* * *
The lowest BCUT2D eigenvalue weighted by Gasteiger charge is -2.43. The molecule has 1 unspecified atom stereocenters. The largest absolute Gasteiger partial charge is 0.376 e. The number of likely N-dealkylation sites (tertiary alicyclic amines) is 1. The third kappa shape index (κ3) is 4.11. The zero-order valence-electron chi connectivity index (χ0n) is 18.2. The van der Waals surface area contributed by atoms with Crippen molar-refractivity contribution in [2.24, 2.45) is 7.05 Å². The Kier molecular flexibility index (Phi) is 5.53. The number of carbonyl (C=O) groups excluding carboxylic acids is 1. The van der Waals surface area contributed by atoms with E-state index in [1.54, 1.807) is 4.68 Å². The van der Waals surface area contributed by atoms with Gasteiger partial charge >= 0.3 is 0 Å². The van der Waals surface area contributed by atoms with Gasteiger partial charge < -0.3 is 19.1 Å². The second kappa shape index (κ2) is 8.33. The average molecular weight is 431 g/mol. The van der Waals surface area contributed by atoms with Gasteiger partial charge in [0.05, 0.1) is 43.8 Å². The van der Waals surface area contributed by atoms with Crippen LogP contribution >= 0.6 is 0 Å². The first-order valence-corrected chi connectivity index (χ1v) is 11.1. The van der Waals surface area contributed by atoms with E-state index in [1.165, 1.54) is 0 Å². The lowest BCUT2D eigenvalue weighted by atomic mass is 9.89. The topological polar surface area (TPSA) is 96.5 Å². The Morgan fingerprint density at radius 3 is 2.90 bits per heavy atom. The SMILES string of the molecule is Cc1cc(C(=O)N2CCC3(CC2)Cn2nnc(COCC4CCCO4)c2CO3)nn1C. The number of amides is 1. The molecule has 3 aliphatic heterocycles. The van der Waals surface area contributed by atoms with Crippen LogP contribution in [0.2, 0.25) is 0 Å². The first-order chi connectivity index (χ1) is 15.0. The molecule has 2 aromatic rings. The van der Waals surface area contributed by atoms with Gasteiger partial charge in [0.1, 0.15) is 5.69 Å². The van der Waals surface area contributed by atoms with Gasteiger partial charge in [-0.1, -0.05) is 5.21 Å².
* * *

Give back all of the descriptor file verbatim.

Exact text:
The lowest BCUT2D eigenvalue weighted by Gasteiger charge is -2.43. The molecule has 1 unspecified atom stereocenters. The largest absolute Gasteiger partial charge is 0.376 e. The number of likely N-dealkylation sites (tertiary alicyclic amines) is 1. The third kappa shape index (κ3) is 4.11. The zero-order valence-electron chi connectivity index (χ0n) is 18.2. The van der Waals surface area contributed by atoms with Crippen molar-refractivity contribution in [2.24, 2.45) is 7.05 Å². The Kier molecular flexibility index (Phi) is 5.53. The number of carbonyl (C=O) groups excluding carboxylic acids is 1. The van der Waals surface area contributed by atoms with E-state index in [1.54, 1.807) is 4.68 Å². The van der Waals surface area contributed by atoms with Gasteiger partial charge >= 0.3 is 0 Å². The van der Waals surface area contributed by atoms with Gasteiger partial charge < -0.3 is 19.1 Å². The second kappa shape index (κ2) is 8.33. The average molecular weight is 431 g/mol. The van der Waals surface area contributed by atoms with Gasteiger partial charge in [0.05, 0.1) is 43.8 Å². The van der Waals surface area contributed by atoms with Crippen LogP contribution >= 0.6 is 0 Å². The first-order valence-corrected chi connectivity index (χ1v) is 11.1. The van der Waals surface area contributed by atoms with E-state index in [1.165, 1.54) is 0 Å². The lowest BCUT2D eigenvalue weighted by atomic mass is 9.89. The topological polar surface area (TPSA) is 96.5 Å². The Morgan fingerprint density at radius 3 is 2.90 bits per heavy atom. The SMILES string of the molecule is Cc1cc(C(=O)N2CCC3(CC2)Cn2nnc(COCC4CCCO4)c2CO3)nn1C. The number of amides is 1. The molecule has 3 aliphatic heterocycles. The van der Waals surface area contributed by atoms with Crippen LogP contribution in [0.2, 0.25) is 0 Å². The first-order chi connectivity index (χ1) is 15.0. The molecule has 2 aromatic rings. The van der Waals surface area contributed by atoms with Gasteiger partial charge in [0.1, 0.15) is 5.69 Å². The van der Waals surface area contributed by atoms with Gasteiger partial charge in [-0.1, -0.05) is 5.21 Å².